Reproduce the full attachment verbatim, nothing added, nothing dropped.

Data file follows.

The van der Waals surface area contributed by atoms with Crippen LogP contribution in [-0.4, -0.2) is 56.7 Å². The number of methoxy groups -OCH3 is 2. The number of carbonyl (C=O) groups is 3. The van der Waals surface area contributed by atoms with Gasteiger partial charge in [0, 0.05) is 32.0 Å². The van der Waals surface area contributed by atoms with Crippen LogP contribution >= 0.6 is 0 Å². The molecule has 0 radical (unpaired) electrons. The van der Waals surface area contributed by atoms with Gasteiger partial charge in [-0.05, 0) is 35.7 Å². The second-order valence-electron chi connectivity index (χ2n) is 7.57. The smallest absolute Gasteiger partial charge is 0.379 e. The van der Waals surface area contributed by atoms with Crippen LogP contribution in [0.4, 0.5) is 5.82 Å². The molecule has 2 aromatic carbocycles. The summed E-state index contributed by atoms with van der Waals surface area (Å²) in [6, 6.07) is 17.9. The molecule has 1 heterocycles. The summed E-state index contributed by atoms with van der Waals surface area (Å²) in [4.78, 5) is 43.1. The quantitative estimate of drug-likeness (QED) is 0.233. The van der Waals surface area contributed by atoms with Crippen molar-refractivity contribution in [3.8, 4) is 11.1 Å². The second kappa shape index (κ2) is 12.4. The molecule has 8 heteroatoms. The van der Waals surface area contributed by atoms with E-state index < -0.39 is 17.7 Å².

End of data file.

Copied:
The van der Waals surface area contributed by atoms with Crippen LogP contribution in [-0.4, -0.2) is 56.7 Å². The number of methoxy groups -OCH3 is 2. The number of carbonyl (C=O) groups is 3. The van der Waals surface area contributed by atoms with Gasteiger partial charge in [0, 0.05) is 32.0 Å². The van der Waals surface area contributed by atoms with Crippen LogP contribution >= 0.6 is 0 Å². The molecule has 0 radical (unpaired) electrons. The van der Waals surface area contributed by atoms with Gasteiger partial charge in [-0.05, 0) is 35.7 Å². The second-order valence-electron chi connectivity index (χ2n) is 7.57. The smallest absolute Gasteiger partial charge is 0.379 e. The van der Waals surface area contributed by atoms with Crippen LogP contribution in [0.4, 0.5) is 5.82 Å². The molecule has 2 aromatic carbocycles. The summed E-state index contributed by atoms with van der Waals surface area (Å²) in [6, 6.07) is 17.9. The molecule has 1 heterocycles. The summed E-state index contributed by atoms with van der Waals surface area (Å²) in [4.78, 5) is 43.1. The quantitative estimate of drug-likeness (QED) is 0.233. The van der Waals surface area contributed by atoms with Crippen molar-refractivity contribution in [3.8, 4) is 11.1 Å². The second kappa shape index (κ2) is 12.4. The molecule has 8 heteroatoms. The van der Waals surface area contributed by atoms with E-state index < -0.39 is 17.7 Å².